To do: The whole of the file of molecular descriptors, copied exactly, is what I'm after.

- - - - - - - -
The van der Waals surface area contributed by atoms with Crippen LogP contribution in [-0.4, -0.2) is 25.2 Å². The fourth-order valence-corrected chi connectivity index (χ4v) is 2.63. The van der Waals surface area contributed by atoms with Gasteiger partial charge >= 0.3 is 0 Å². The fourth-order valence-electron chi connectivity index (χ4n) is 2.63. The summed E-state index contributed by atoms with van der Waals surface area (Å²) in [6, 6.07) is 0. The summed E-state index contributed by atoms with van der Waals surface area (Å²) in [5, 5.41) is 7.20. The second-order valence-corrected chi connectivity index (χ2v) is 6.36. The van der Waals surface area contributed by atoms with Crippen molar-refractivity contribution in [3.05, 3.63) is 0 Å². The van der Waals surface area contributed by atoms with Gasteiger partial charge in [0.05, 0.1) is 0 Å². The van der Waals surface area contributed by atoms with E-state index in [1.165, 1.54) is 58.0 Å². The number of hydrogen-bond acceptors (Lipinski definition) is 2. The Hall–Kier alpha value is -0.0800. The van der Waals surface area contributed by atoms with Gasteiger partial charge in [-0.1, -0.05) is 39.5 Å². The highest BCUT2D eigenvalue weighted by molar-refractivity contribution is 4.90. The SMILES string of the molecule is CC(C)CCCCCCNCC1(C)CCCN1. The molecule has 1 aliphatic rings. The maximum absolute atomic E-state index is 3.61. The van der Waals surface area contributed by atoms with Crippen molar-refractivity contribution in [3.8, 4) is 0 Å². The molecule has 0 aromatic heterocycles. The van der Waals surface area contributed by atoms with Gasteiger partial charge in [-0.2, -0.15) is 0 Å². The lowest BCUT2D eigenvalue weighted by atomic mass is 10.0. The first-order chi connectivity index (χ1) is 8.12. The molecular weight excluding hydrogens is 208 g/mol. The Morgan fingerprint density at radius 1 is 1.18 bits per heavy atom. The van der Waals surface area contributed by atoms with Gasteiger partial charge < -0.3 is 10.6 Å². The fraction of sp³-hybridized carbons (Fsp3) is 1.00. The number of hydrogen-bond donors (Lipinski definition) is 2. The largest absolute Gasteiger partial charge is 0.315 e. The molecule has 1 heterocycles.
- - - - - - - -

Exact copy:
The van der Waals surface area contributed by atoms with Crippen LogP contribution in [-0.4, -0.2) is 25.2 Å². The fourth-order valence-corrected chi connectivity index (χ4v) is 2.63. The van der Waals surface area contributed by atoms with Gasteiger partial charge >= 0.3 is 0 Å². The fourth-order valence-electron chi connectivity index (χ4n) is 2.63. The summed E-state index contributed by atoms with van der Waals surface area (Å²) in [6, 6.07) is 0. The summed E-state index contributed by atoms with van der Waals surface area (Å²) in [5, 5.41) is 7.20. The second-order valence-corrected chi connectivity index (χ2v) is 6.36. The van der Waals surface area contributed by atoms with Crippen molar-refractivity contribution in [3.05, 3.63) is 0 Å². The van der Waals surface area contributed by atoms with Gasteiger partial charge in [0.05, 0.1) is 0 Å². The van der Waals surface area contributed by atoms with E-state index in [1.165, 1.54) is 58.0 Å². The number of hydrogen-bond acceptors (Lipinski definition) is 2. The Hall–Kier alpha value is -0.0800. The van der Waals surface area contributed by atoms with Gasteiger partial charge in [-0.1, -0.05) is 39.5 Å². The highest BCUT2D eigenvalue weighted by molar-refractivity contribution is 4.90. The SMILES string of the molecule is CC(C)CCCCCCNCC1(C)CCCN1. The molecule has 1 aliphatic rings. The maximum absolute atomic E-state index is 3.61. The van der Waals surface area contributed by atoms with Crippen molar-refractivity contribution in [3.8, 4) is 0 Å². The molecule has 0 aromatic heterocycles. The van der Waals surface area contributed by atoms with Gasteiger partial charge in [-0.2, -0.15) is 0 Å². The lowest BCUT2D eigenvalue weighted by atomic mass is 10.0. The first-order chi connectivity index (χ1) is 8.12. The molecular weight excluding hydrogens is 208 g/mol. The Morgan fingerprint density at radius 1 is 1.18 bits per heavy atom. The van der Waals surface area contributed by atoms with Gasteiger partial charge < -0.3 is 10.6 Å². The fraction of sp³-hybridized carbons (Fsp3) is 1.00. The number of hydrogen-bond donors (Lipinski definition) is 2. The largest absolute Gasteiger partial charge is 0.315 e. The molecule has 1 heterocycles.